Monday, February 26, 2024

A Planning Process That Works

You are responsible for your finances in retirement and need a plan that works. The Actuarial Approach, with its Funded-Status-focused process can help you:

  • Grow your assets,
  • Protect your assets,
  • Spend your assets in a manner consistent with your goals, and
  • Make better financial decisions.

To read more about the proven actuarial process we recommend, including a few hints for using the Actuarial Financial Planning models we provide, see our post of January 5, 2024

Check out our most recent Advisor Perspectives article if you are concerned about how future Social Security reforms may affect your plan.

Wednesday, February 21, 2024

Want a More Realistic Retirement Plan?

If you (or your financial advisor) aren’t planning for non-recurring expenses in retirement, you probably don’t have a realistic retirement plan. 

If you use a Strategic Withdrawal Approach (like the 4% Rule or its many variations) or your financial advisor uses a traditional Monte Carlo approach, your annual spending budget is usually expressed as a constant real dollar amount each year. Assuming constant real dollar spending for your entire period of retirement can either overstate or understate the assets you need to fund your retirement. This can occur because:

  • Some non-recurring expenses (such as travel expenses, new cars, pre-Medicare healthcare premiums, home remodeling expenses) are primarily front-loaded during retirement, or
  • Some non-recurring expenses (such as long-term care or bequest motives) are primarily back-loaded during retirement

If you want to develop a more realistic financial plan during retirement that reflects non-linear spending, we recommend you use a model like the Actuarial Financial Planner (AFP). The AFP distinguishes between future expected essential, discretionary, recurring and non-recurring expenses. See our post of April 16, 2022 for more discussion of this topic and our post of December 8, 2023 for discussion of steps you can take if there are an insufficient number of cells in the AFP to perform calculations of the present values of your non-recurring expenses (or other present values).

Monday, February 19, 2024

Time to Reduce Your Investment Risk?

With the S&P creeping up over 5,000, it may be time for retirees to look into decreasing their investments in risky assets, especially if their Floor Portfolio of non-risky assets/investments does not cover the present value of their expected future essential expenses.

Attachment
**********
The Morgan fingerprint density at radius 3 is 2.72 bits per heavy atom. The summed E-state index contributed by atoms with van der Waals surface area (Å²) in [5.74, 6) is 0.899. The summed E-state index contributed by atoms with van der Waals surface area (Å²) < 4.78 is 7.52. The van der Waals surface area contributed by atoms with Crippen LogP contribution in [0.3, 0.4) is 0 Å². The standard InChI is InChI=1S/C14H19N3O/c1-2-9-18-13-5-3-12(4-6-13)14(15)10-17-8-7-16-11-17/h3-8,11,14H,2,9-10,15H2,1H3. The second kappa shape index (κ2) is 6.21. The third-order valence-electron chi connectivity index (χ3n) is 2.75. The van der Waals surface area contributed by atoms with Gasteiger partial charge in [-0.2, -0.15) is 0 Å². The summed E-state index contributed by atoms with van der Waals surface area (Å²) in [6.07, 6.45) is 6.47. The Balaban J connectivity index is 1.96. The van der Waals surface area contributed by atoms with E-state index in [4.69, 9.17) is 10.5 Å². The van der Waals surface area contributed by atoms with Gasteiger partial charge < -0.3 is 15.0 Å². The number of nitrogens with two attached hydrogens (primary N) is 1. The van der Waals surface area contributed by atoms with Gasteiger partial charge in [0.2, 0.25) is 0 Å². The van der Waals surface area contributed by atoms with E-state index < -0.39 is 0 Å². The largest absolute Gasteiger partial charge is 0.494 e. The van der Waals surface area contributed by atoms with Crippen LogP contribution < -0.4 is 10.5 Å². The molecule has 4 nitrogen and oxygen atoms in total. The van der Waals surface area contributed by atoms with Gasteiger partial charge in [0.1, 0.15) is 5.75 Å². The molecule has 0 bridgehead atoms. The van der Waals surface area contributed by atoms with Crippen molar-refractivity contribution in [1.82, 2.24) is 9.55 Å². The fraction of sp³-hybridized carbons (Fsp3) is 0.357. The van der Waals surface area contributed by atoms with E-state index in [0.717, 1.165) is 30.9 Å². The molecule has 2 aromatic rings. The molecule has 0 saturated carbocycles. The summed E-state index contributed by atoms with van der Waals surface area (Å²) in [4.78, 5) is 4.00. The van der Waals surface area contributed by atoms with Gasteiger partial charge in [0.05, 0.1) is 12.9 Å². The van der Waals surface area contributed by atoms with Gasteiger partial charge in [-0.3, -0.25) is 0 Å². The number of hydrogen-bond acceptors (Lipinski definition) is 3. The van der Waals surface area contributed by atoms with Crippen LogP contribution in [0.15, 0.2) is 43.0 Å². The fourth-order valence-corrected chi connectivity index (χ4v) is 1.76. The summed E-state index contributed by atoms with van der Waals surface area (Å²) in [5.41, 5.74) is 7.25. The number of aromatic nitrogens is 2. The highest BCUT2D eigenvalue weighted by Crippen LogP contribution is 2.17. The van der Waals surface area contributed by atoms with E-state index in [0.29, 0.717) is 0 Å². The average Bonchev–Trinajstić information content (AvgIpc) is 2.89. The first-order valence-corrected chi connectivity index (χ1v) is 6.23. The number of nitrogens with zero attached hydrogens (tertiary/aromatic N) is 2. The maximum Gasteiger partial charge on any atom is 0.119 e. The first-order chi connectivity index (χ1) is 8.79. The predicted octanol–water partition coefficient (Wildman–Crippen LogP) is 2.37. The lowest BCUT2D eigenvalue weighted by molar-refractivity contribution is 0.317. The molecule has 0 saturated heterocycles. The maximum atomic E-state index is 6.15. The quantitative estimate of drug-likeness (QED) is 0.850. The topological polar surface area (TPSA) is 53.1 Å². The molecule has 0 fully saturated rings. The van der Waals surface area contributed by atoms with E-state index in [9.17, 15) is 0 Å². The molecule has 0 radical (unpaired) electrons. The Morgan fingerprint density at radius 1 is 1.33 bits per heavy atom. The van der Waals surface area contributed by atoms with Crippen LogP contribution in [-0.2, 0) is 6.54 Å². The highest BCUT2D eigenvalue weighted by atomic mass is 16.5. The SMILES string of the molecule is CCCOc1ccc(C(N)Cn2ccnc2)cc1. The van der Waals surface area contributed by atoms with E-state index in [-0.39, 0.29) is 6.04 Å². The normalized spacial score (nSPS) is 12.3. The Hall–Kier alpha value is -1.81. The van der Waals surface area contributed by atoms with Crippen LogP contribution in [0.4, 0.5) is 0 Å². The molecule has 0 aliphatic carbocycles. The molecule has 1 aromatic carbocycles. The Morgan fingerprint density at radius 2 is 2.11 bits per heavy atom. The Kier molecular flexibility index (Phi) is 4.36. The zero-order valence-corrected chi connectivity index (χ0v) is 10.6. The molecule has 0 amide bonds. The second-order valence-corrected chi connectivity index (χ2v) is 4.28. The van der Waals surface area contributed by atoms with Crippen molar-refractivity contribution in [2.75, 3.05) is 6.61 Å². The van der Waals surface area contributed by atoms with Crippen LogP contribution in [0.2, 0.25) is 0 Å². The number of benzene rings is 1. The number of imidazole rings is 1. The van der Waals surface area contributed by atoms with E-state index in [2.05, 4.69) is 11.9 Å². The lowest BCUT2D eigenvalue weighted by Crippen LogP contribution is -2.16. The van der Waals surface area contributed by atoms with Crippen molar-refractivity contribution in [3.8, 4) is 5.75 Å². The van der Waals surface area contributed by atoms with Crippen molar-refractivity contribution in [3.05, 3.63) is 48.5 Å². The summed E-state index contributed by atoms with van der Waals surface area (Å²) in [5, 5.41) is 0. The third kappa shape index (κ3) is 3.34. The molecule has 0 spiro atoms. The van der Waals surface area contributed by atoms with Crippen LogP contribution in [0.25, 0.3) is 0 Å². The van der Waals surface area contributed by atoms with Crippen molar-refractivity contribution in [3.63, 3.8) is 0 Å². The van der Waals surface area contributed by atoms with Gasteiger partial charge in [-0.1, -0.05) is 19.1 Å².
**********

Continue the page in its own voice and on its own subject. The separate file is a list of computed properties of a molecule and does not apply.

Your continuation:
You can read more about what we consider to be the most important planning decision in retirement in our post of October 16, 2022.

Monday, January 29, 2024

Saturday, January 20, 2024

Actuaries Confuse the Primary Causes of the Social Security Funding Shortfall

The American Academy of Actuaries (Academy) recently published its annual Actuarial Perspective on the annual OASDI (Social Security) Trustees Report. Usually, these briefs are published by the Academy shortly after release of the trustee’s report, but this year’s brief (covering last year’s 2023 report) was significantly delayed for some reason.

Among other things, this year’s actuarial perspective on Social Security attempts to convince us that system’s current funding shortfall “was mostly caused by economic factors that came up short of expectations, including the growth of taxable payroll, and trust fund investment returns.” This is apparently the same conclusion reached by the system’s Chief Actuary as discussed in the article entitled, “Here’s the real cause of the Social Security funding shortfall, according to the program’s chief actuary

Friday, January 5, 2024

It’s that Time Once Again for Retired Households to Perform Their Actuarial Valuations

At the beginning of each calendar year, we encourage our retired (or near-retired) readers to perform an actuarial valuation of their household assets and spending liabilities to see whether changes should be made to their financial plans. A household actuarial valuation involves calculating and comparing present values of household assets and household spending liabilities for the purpose of determining the household’s Funded Status. To do this, we suggest you follow the easy 5-step valuation process outlined below using our Actuarial Financial Planner (AFP) models.